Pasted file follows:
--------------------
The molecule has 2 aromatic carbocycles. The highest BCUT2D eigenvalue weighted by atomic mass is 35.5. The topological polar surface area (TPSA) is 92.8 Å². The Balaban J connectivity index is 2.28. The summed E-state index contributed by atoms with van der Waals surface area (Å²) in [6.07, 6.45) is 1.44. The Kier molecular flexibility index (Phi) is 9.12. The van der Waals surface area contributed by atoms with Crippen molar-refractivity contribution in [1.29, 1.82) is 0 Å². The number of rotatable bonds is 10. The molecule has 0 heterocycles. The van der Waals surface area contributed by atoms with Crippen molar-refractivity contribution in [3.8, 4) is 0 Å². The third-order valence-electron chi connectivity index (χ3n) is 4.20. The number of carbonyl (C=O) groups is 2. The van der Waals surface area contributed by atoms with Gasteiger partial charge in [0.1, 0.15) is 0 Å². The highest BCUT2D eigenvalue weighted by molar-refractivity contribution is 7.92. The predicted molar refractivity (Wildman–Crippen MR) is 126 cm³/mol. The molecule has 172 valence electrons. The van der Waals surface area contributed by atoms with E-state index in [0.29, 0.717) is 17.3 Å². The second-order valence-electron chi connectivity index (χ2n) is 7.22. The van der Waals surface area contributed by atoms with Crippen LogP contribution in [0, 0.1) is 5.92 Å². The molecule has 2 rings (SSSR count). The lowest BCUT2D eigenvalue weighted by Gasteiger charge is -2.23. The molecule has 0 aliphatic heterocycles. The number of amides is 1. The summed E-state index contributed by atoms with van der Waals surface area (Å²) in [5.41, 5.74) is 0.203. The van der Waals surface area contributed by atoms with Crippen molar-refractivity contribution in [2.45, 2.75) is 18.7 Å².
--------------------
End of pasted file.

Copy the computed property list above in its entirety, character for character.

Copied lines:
The molecule has 2 aromatic carbocycles. The highest BCUT2D eigenvalue weighted by atomic mass is 35.5. The topological polar surface area (TPSA) is 92.8 Å². The Balaban J connectivity index is 2.28. The summed E-state index contributed by atoms with van der Waals surface area (Å²) in [6.07, 6.45) is 1.44. The Kier molecular flexibility index (Phi) is 9.12. The van der Waals surface area contributed by atoms with Crippen molar-refractivity contribution in [1.29, 1.82) is 0 Å². The number of rotatable bonds is 10. The molecule has 0 heterocycles. The van der Waals surface area contributed by atoms with Crippen molar-refractivity contribution in [3.8, 4) is 0 Å². The third-order valence-electron chi connectivity index (χ3n) is 4.20. The number of carbonyl (C=O) groups is 2. The van der Waals surface area contributed by atoms with Gasteiger partial charge in [0.1, 0.15) is 0 Å². The highest BCUT2D eigenvalue weighted by molar-refractivity contribution is 7.92. The predicted molar refractivity (Wildman–Crippen MR) is 126 cm³/mol. The molecule has 172 valence electrons. The van der Waals surface area contributed by atoms with E-state index in [0.29, 0.717) is 17.3 Å². The second-order valence-electron chi connectivity index (χ2n) is 7.22. The van der Waals surface area contributed by atoms with Crippen LogP contribution in [0, 0.1) is 5.92 Å². The molecule has 2 rings (SSSR count). The lowest BCUT2D eigenvalue weighted by Gasteiger charge is -2.23. The molecule has 0 aliphatic heterocycles. The number of amides is 1. The summed E-state index contributed by atoms with van der Waals surface area (Å²) in [5.41, 5.74) is 0.203. The van der Waals surface area contributed by atoms with Crippen molar-refractivity contribution in [2.45, 2.75) is 18.7 Å².